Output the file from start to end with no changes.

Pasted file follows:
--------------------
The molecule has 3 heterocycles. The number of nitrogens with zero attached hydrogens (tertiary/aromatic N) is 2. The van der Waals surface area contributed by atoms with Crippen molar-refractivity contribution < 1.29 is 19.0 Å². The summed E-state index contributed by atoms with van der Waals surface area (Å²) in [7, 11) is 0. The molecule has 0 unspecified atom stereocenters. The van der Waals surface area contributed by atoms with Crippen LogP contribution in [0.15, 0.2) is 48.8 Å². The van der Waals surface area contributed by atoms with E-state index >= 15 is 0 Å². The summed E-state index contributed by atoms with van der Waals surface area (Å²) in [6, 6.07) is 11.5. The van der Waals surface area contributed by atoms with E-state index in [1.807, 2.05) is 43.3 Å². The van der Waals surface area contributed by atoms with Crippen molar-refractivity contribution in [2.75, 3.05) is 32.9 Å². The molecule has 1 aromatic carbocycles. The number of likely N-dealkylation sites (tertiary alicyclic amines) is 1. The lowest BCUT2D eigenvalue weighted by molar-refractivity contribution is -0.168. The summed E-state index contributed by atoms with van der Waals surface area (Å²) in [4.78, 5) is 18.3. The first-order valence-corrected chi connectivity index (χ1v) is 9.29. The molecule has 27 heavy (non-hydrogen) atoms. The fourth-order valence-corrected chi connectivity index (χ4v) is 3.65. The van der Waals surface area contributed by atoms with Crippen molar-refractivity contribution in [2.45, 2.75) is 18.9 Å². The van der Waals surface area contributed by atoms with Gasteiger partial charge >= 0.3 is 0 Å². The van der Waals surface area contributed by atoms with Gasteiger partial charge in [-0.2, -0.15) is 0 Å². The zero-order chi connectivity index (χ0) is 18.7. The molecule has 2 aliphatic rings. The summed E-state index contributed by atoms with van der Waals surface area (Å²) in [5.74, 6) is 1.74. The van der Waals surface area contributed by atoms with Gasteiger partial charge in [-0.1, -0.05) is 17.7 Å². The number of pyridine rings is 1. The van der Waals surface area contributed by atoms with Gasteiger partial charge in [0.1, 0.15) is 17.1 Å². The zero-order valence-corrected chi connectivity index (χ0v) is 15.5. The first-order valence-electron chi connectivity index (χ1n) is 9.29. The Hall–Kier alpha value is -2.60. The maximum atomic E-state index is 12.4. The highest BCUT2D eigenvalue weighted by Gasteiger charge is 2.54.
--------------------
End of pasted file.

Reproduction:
The molecule has 3 heterocycles. The number of nitrogens with zero attached hydrogens (tertiary/aromatic N) is 2. The van der Waals surface area contributed by atoms with Crippen molar-refractivity contribution < 1.29 is 19.0 Å². The summed E-state index contributed by atoms with van der Waals surface area (Å²) in [7, 11) is 0. The molecule has 0 unspecified atom stereocenters. The van der Waals surface area contributed by atoms with Crippen LogP contribution in [0.15, 0.2) is 48.8 Å². The van der Waals surface area contributed by atoms with E-state index >= 15 is 0 Å². The summed E-state index contributed by atoms with van der Waals surface area (Å²) in [6, 6.07) is 11.5. The van der Waals surface area contributed by atoms with E-state index in [1.807, 2.05) is 43.3 Å². The van der Waals surface area contributed by atoms with Crippen molar-refractivity contribution in [2.75, 3.05) is 32.9 Å². The molecule has 1 aromatic carbocycles. The number of likely N-dealkylation sites (tertiary alicyclic amines) is 1. The lowest BCUT2D eigenvalue weighted by molar-refractivity contribution is -0.168. The summed E-state index contributed by atoms with van der Waals surface area (Å²) in [4.78, 5) is 18.3. The first-order valence-corrected chi connectivity index (χ1v) is 9.29. The molecule has 27 heavy (non-hydrogen) atoms. The fourth-order valence-corrected chi connectivity index (χ4v) is 3.65. The van der Waals surface area contributed by atoms with Crippen molar-refractivity contribution in [2.45, 2.75) is 18.9 Å². The van der Waals surface area contributed by atoms with Gasteiger partial charge >= 0.3 is 0 Å². The van der Waals surface area contributed by atoms with Gasteiger partial charge in [-0.2, -0.15) is 0 Å². The zero-order chi connectivity index (χ0) is 18.7. The molecule has 2 aliphatic rings. The summed E-state index contributed by atoms with van der Waals surface area (Å²) in [5.74, 6) is 1.74. The van der Waals surface area contributed by atoms with Gasteiger partial charge in [-0.1, -0.05) is 17.7 Å². The number of pyridine rings is 1. The van der Waals surface area contributed by atoms with Gasteiger partial charge in [0.1, 0.15) is 17.1 Å². The zero-order valence-corrected chi connectivity index (χ0v) is 15.5. The first-order valence-electron chi connectivity index (χ1n) is 9.29. The Hall–Kier alpha value is -2.60. The maximum atomic E-state index is 12.4. The highest BCUT2D eigenvalue weighted by Gasteiger charge is 2.54.